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What Your Baby Sees: December 5, 2011

“This is Evelyn Harvey, we call her Evie,” says mom Kelli Harvey.

At six months old, baby Evie is the apple of her parent’s eye. Their hearts swooned when she focused her eyes on them at about two months old.

“You’d kind of get close to her and she could recognize you and just give you that look with her eyes that she kind of knew who you were,” says Kelli.

For all the oogling parents do, their babies aren’t seeing much of it. A newborn’s vision is approximately 20/400, the equivalent of seeing only the big letter ‘E’ on an eye chart.

“First of all their distance is not great at the beginning, at the beginning they only really get a foot. So if you kind of think about nature, it’s about the same distance from a crooked elbow to the face while the baby’s feeding,” says Dr. Eric Jones, a pediatrician on the medical staff with The Children’s Hospital of Southwest Florida.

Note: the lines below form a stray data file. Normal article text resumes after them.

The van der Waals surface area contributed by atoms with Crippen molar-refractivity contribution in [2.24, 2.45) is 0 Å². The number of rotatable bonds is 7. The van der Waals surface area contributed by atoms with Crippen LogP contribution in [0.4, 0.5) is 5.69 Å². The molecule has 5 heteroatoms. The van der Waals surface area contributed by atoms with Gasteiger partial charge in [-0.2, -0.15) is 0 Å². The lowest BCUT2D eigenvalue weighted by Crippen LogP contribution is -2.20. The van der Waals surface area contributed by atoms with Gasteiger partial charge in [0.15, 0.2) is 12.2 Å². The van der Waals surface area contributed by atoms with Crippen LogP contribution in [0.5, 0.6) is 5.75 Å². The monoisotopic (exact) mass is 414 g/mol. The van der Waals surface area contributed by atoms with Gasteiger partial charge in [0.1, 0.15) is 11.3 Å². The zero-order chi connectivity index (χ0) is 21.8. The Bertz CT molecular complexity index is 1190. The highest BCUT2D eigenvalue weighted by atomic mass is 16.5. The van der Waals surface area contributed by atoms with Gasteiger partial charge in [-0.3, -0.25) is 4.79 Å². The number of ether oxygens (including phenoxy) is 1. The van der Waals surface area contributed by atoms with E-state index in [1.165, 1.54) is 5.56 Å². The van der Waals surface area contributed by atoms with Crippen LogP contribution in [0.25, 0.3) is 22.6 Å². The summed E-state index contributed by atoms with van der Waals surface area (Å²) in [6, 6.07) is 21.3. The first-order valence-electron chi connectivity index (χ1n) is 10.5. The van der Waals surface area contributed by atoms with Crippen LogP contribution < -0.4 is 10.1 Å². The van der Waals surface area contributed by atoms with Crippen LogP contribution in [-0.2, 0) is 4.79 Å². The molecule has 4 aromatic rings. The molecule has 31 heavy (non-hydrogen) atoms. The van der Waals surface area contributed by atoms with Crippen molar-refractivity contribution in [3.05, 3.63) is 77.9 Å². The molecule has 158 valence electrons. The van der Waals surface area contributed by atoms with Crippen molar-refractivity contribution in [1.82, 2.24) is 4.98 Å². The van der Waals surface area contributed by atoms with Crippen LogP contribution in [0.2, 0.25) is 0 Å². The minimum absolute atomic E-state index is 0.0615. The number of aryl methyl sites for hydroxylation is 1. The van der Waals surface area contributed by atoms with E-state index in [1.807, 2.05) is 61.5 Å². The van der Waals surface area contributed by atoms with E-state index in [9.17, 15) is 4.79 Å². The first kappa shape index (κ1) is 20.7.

For all the time and effort, along with money spent on giving babies something stimulating to look at, turn out there’s science behind what captures their attention.

By eight weeks, your baby will likely see bold images and contrasts.

“They start to see contrasts, so dark and light together. Babies will seek out those and stripes, bold colors. Then they’ll start to develop facial preference. So they start looking at faces over everything else because they’re constantly changing,” says Dr. Jones.

As for all the musical mobiles, tiny babies aren’t captivated by the tunes.

“I don’t find that sound is as attractive to babies as color and contrasts are. As they get older they look toward it, but most of the time the mobiles that make music are geared towards bigger babies,” says Dr. Jones.

By six months, babies are pretty much seeing the world in the same way we do. Meaning baby Evie is getting an eyeful.

“Great, it’s so fun it’s the best job in the world to be a parent,” says Kelli.